She rode a Shetland pony to school, shared a single classroom with students in all grades, and had not yet dreamed of computers or calculators.
"We had to learn times tables," 70-year-old Margaret Hufft of Laguna Hills told fourth-grade students at Isojiro Oka Elementary School, where she was one of several hundred special guests on Tuesday.
Hufft, the grandmother of student Annmarie Tiffany, 9, was among those invited to visit their grandchildren's classrooms, meet their teachers and share their experiences.
"It's just a really nice time for the children to feel special," said kindergarten teacher Lynne Davis.
Teachers also said "Grandparents Day" is a chance for students to learn about the cultural diversity of their classmates.
"It's a lesson in culture and the differences of cultures, but basically how we're all from one race--that's the human race," said fourth-grade teacher Vanessa Neal.
In Davis' kindergarten classroom, Richard Garcia, 68, a native of the Philippines, visited his grandson, Anthony Cespedes, 5.
"He's very close to me," Garcia said. "He asked me, 'Please, Grandpa, visit me.' I didn't want to disappoint him."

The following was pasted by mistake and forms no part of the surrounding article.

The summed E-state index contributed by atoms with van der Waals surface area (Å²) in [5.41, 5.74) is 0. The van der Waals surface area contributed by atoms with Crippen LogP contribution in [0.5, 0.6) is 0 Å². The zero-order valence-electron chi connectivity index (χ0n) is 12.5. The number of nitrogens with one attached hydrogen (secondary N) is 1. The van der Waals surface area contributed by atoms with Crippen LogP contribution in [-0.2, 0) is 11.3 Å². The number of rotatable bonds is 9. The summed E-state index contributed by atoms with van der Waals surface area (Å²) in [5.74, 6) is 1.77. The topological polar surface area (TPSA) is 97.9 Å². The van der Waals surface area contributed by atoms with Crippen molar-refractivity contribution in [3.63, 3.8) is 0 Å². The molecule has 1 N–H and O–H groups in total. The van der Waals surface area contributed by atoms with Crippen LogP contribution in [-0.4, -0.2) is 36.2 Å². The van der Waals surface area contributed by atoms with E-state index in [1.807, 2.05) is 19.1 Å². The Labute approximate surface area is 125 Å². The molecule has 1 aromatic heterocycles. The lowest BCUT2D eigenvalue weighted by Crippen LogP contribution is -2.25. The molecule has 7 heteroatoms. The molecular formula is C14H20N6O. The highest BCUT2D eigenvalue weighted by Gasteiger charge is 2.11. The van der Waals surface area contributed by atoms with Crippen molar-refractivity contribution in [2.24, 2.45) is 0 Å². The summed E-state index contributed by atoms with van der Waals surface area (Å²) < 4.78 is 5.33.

Garcia, who received the school's prize for being the grandparent from the farthest country, clutched a card made by his grandson. It read: "My grandparents are special because they live with me."
Richard Calhoun, 56, of Santa Ana also stopped by the kindergarten classroom of his grandson, Darius Calhoun, 6.
"I'm concerned about him and what he's doing in school," said the grandfather of 13. "Your grandchildren are like your children, and you love them like your children."
Meanwhile Hufft, who had attended a country school in Nebraska, gave her granddaughter's class some advice: "Learn everything you can, enjoy school, and help other people."